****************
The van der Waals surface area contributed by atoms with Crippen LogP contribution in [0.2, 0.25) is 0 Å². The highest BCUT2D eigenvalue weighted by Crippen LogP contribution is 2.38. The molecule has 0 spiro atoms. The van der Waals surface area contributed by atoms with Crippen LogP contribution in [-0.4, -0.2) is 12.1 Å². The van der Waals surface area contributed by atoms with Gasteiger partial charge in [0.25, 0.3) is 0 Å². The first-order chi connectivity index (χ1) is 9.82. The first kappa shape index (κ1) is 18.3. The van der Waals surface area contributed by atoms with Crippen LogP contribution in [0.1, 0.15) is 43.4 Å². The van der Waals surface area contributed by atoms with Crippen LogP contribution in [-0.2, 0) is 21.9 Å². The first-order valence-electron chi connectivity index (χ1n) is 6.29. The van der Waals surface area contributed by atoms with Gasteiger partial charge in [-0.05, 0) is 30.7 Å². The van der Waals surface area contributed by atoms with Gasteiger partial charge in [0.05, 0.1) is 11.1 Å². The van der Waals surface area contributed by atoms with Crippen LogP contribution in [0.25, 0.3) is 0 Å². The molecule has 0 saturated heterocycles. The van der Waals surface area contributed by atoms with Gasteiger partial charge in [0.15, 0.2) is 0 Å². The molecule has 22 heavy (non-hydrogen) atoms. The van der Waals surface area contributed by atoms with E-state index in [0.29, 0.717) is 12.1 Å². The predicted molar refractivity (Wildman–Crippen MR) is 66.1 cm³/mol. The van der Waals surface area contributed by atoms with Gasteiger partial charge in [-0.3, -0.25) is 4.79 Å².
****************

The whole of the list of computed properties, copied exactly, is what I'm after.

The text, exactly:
The van der Waals surface area contributed by atoms with Crippen LogP contribution in [0.2, 0.25) is 0 Å². The highest BCUT2D eigenvalue weighted by Crippen LogP contribution is 2.38. The molecule has 0 spiro atoms. The van der Waals surface area contributed by atoms with Crippen LogP contribution in [-0.4, -0.2) is 12.1 Å². The van der Waals surface area contributed by atoms with Gasteiger partial charge in [0.25, 0.3) is 0 Å². The first-order chi connectivity index (χ1) is 9.82. The first kappa shape index (κ1) is 18.3. The van der Waals surface area contributed by atoms with Crippen LogP contribution in [0.1, 0.15) is 43.4 Å². The van der Waals surface area contributed by atoms with Crippen LogP contribution in [-0.2, 0) is 21.9 Å². The first-order valence-electron chi connectivity index (χ1n) is 6.29. The van der Waals surface area contributed by atoms with Gasteiger partial charge in [-0.05, 0) is 30.7 Å². The van der Waals surface area contributed by atoms with Gasteiger partial charge in [0.05, 0.1) is 11.1 Å². The van der Waals surface area contributed by atoms with Crippen LogP contribution in [0.25, 0.3) is 0 Å². The molecule has 0 saturated heterocycles. The van der Waals surface area contributed by atoms with Gasteiger partial charge in [0.15, 0.2) is 0 Å². The molecule has 22 heavy (non-hydrogen) atoms. The van der Waals surface area contributed by atoms with E-state index in [0.29, 0.717) is 12.1 Å². The predicted molar refractivity (Wildman–Crippen MR) is 66.1 cm³/mol. The van der Waals surface area contributed by atoms with Gasteiger partial charge in [-0.3, -0.25) is 4.79 Å².